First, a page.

by Blaine Newnham
Fred Couples had it right.
Not so much in picking Tiger Woods to play in the Presidents Cup, but insisting that he play competitively before the November matches in Australia.
Woods has nothing to prove, and everything to prove.
The Presidents Cup needs Woods. Golf needs Woods. The captain’s picks are not simply to add the next two most deserving members to the team, but to provide something missing on the team
Like star power. (Photo at right: The ball is now in Woods’ court. Will he justify Couples’ belief in him?)
As Couples, the captain, reminded us, Woods nearly won the Masters in April and has, as Freddie puts it, “been the best player forever.” And when Woods announced that he would compete in the 2010 Masters as his first tournament after ending his self-imposed exile, it was Couples who phoned Woods to join him in a practice round at Augusta National, at a time when much of the world considered Woods to be a public relations form of Kryptonite.
But Couples is right that Woods needs to play, not simply hide out and practice. He also needs to be humbled. So far he’s been resolute, and defiant, but not humbled.
You have to believe that in his own casual way Couples had the upper hand with Woods, that the reason that Woods announced recently that he would play in the fall PGA Tour event near San Jose, the Frys.com Open, was because Couples asked him to – in effect, he made it a requirement for Woods’ selection to the U.S. Presidents Cup team.
I’d like to see Woods play in one other event before he heads to the Australian Open the week before the Presidents Cup.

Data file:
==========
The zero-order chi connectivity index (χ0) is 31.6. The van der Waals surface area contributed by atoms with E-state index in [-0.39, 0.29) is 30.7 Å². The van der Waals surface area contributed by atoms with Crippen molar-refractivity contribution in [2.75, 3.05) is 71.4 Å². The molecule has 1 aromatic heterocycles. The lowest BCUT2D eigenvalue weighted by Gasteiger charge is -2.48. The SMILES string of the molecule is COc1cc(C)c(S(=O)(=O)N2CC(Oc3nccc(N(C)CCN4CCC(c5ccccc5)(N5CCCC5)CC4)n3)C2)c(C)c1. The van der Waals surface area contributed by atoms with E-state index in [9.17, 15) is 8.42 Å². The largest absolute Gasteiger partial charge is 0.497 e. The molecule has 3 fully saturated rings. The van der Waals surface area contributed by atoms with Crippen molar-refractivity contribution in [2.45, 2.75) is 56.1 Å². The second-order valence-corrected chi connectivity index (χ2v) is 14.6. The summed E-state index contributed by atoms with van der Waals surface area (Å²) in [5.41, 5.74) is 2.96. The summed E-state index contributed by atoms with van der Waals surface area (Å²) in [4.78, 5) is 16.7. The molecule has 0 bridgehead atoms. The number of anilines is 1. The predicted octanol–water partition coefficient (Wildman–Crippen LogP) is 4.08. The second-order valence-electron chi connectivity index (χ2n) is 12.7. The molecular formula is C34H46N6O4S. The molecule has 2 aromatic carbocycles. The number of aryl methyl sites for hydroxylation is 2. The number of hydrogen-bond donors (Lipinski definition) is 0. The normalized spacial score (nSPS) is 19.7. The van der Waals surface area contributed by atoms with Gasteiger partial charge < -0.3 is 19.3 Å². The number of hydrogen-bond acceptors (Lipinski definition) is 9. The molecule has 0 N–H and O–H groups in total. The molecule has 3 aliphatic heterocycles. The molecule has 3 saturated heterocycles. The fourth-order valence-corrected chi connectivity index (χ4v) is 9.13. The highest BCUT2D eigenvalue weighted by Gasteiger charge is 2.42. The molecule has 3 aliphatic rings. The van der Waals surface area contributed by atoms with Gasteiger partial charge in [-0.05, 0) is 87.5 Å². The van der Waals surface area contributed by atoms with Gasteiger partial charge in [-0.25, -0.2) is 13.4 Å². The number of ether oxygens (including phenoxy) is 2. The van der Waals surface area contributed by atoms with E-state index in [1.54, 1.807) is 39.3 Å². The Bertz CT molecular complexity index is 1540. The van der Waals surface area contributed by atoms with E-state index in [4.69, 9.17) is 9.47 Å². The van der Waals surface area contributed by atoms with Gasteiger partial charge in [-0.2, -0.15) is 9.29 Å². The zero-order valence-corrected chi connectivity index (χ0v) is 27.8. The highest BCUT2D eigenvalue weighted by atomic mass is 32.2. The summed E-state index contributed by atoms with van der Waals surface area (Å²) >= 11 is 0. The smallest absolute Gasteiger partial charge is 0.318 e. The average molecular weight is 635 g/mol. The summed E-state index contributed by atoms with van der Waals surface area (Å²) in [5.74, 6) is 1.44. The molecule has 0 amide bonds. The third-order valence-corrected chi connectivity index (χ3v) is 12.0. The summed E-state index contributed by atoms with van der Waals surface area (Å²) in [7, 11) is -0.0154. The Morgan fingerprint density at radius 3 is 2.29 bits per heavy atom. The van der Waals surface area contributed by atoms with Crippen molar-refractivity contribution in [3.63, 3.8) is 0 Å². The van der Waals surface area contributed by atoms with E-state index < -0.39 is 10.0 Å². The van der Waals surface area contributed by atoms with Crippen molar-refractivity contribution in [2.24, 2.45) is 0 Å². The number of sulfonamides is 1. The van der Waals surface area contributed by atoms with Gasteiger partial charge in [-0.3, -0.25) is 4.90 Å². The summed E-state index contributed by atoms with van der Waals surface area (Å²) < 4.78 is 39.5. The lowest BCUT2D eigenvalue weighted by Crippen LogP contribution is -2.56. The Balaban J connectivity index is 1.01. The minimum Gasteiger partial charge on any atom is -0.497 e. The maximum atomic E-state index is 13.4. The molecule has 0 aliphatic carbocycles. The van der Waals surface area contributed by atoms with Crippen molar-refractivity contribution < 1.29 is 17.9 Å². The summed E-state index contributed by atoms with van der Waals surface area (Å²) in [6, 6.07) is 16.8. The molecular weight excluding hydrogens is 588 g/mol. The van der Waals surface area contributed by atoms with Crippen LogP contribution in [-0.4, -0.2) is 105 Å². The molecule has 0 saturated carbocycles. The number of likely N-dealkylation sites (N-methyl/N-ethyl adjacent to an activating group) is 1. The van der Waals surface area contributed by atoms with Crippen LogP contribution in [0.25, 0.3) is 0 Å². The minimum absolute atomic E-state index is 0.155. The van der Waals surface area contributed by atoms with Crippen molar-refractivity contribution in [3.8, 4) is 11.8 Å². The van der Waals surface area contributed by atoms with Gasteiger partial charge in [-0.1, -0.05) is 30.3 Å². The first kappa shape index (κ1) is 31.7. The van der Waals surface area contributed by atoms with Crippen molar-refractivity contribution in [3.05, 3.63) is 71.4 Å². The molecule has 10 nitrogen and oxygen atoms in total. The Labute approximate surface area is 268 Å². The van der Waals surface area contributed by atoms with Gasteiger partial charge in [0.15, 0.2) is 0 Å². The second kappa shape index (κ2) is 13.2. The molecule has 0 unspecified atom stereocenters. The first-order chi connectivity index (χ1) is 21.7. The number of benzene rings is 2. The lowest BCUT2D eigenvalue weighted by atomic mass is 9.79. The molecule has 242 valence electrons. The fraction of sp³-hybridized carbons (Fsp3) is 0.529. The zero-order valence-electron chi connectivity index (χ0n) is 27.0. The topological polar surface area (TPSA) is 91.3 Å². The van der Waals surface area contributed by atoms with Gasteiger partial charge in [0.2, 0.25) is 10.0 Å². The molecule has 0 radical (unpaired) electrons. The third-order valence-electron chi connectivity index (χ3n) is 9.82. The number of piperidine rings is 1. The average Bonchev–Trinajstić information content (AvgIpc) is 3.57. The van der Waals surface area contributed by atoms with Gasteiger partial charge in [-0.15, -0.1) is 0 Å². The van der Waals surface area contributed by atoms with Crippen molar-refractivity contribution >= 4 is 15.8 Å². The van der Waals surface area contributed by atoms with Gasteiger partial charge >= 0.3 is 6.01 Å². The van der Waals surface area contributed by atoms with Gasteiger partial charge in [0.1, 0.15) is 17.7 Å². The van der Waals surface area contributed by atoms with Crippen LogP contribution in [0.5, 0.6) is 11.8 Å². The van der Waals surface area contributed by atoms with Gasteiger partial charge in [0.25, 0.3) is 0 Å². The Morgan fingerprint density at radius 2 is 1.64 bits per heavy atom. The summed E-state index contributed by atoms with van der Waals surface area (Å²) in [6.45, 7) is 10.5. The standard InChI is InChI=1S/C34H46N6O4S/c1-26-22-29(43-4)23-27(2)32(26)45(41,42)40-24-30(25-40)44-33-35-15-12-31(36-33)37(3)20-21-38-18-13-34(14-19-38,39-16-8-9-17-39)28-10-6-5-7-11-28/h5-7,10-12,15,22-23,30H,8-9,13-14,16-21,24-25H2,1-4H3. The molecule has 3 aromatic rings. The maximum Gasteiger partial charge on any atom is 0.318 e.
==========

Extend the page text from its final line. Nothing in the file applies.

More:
Believe it or not, I’d like to see him play in a Nationwide Tour event, in a place like Midland, Tex. or Boise, providing a great boost for the tour as well as himself.
So he ties for 14th in a Nationwide tournament, it doesn’t matter. What does matter is that he learn how to compete again. And that he was humbled through all of this, that he can show a genuine respect for the game, even if it is at a lower level. Especially if it is at a lower level. In professional baseball, players will commonly do a rehab assignment in the minors, shaking the rust off their game before re-joining the bigs to continue playing at an elite level.
Woods could play in Europe for a guaranteed paycheck, but that isn’t what he needs.
It all reminds me of the Michelle Wie saga, when as a blossoming player she’d play only in the very top women’s events or in some cases men’s events.
She never learned how to win. Still hasn’t.
Woods is searching for a swing. He knows better than anyone that golf isn’t played in a laboratory, that the ability to get up and down, and to concentrate, really concentrate, makes the difference. And has for him throughout his career.
I don’t think Couples picked Woods for his commercial appeal. I think they’ve been friends and Couples respects what it means to be the greatest player of your generation.
There is one remaining captain’s pick on the team, a place for the recent PGA Champion, Keegan Bradley. Or for Rickie Fowler.
Couples has stuck his neck out for Woods, yes, but he also remembers how well Woods played for him in the last Presidents Cup matches, posting a 5-0 record to lead the U.S. victory.
Has there ever been a better match-play performer than Woods? His exploits as an amateur in head-to-head competition are those of legend.
So, unfortunately, are his recent exploits of another kind. They need to be put behind him, and the best way to do that is winning.
Blaine Newnham was the Sports Editor for the Eugene Register-Guard until 1982, before moving to Seattle to become the Times’ Associate Editor and sports columnist from 1983-2005. He covered the four majors of the “Tiger Slam,” when Woods won his four consecutive championships.